Harksen man tells of DA links

2002-08-14 22:07

Cape Town - More evidence of Jürgen Harksen's links with the Democratic Alliance - including a cheque for a R500 000 donation - has emerged in testimony at the Desai Commission.

The evidence came from a former associate of Harksen's, self-styled construction developer Tony Karsten.

Karsten earlier this year spilled the beans on the German after falling out with him about a R2.5m investment, handing over documents which resulted in Harksen being charged in South Africa with fraud of about R60m.

Harksen, wanted on similar charges in Germany, was at Wednesday's hearings, sitting next to his attorney, Michael Luck, and listening intently to Karsten's testimony.

The German, who is in protective custody, was attended as usual by a bevy of police bodyguards.

At one point, Judge Siraj Desai ordered the heavily armed guards out of the hearing, saying it was "a bit disconcerting to have firearms in the auditorium".

Karsten told the commission he wrote out the R500  cheque on Harksen's instructions after a fundraising get-together addressed by DA Western Cape leader Gerald Morkel.

Morkel and DA fundraiser Leon Markovitz had both thanked Harksen for the "very generous offer".

'Deutschmarks in the envelope'

Karsten said the cheque was drawn on his own family trust, the Voyager Trust.

He could not remember how much money had been in its account at that time, but Harksen had said he would transfer funds to meet the cheque.

At a later meeting at the provincial legislature building, Markovitz wanted to know when he could present the cheque at the bank.

During either that meeting or a subsequent one, Harksen gave Markovitz a package "like an envelope".

Karsten said: "I was led to believe there were Deutschmarks in the package."

The Voyager cheque was never cashed, and Harksen later told him he had sorted out the DA directly with "brownies" - slang for 1 000 Deutschmark notes.

Karsten also testified that he was present at a fundraising luncheon for the DA organised by Harksen at Uitsig Restaurant in Constantia.

At the lunch, Morkel mentioned to Harksen that he had to leave the provincial premier's official residence, Leeuwenhof, and that he needed funds to rent a property in Higgovale.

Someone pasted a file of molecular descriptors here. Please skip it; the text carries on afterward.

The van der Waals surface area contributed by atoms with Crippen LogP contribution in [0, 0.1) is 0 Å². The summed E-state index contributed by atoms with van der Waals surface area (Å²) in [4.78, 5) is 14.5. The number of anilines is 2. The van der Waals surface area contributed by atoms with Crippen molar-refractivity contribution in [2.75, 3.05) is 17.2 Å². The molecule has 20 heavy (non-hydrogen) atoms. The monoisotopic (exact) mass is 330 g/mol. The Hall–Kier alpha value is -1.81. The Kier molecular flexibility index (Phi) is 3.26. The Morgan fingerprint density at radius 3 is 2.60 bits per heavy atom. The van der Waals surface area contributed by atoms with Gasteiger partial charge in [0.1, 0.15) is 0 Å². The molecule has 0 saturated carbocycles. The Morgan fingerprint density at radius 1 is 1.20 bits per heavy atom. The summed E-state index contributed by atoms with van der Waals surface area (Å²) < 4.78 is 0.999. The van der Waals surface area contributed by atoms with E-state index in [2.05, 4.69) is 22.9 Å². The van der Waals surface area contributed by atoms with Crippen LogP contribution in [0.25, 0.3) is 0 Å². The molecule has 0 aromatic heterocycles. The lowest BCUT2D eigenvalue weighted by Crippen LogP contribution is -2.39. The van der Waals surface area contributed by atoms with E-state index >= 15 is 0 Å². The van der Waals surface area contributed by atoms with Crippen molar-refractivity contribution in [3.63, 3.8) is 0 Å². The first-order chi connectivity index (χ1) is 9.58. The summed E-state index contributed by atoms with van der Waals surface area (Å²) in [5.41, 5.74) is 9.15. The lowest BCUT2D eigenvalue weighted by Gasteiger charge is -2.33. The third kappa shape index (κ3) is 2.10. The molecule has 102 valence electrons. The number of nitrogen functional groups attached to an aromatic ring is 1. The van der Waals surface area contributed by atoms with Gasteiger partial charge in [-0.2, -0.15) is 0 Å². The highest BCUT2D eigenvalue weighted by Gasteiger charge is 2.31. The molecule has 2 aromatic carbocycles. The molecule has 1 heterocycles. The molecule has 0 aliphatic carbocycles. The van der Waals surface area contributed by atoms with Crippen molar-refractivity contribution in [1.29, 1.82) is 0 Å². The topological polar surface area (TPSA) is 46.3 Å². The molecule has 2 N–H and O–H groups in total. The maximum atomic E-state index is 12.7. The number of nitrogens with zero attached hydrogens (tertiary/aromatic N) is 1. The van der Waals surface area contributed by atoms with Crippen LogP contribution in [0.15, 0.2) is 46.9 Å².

He could not remember the exact amount Morkel wanted, but it was probably in the region of R70 000.

Harksen has claimed before the commission that he paid Morkel's rent for the new apartment - a claim Morkel denies, along with all Harksen's claims he gave funds to him and the DA.

Karsten said Harksen was in daily contact, either through meetings or over the phone, with Morkel and Markovitz.

Changed R7.7m in Deutschmarks

Asked how the three men referred to each other on the phone, he said: "They had a code; number one or number one A or something like that."

Karsten also told the commission that during a two-year period he processed about R7.7m in Deutschmarks for Harksen.

He said Harksen usually gave him the equivalent of between R300 000 and R500 000 at a time, which Standard Bank would change to rands.

Some of the money would be deposited in the Voyager Trust, and the rest would be handed in cash to Harksen.

The attorney acting for the trustees of Harksen's insolvent estate, Bernard Kurz, told the commission the R500 000 cheque was the only one that clearly related to a donation to the DA.

Kurz said he sorted through more than a quarter of a million pages of documents seized by the trustees from Harksen, his wife and the Voyager Trust.

The Harksen and Voyager accounts reflected a substantial number of cash cheques, one for R1.8m, and it was difficult to know what was done with this money.

Kurz also said the evidence another attorney, Earl Hunter, gave the commission under oath on Monday was "at variance" with his testimony to the closed Harksen insolvency hearings.

Hunter told Desai that Harksen had recommended his services to Morkel to set up a trust to receive donations to the party.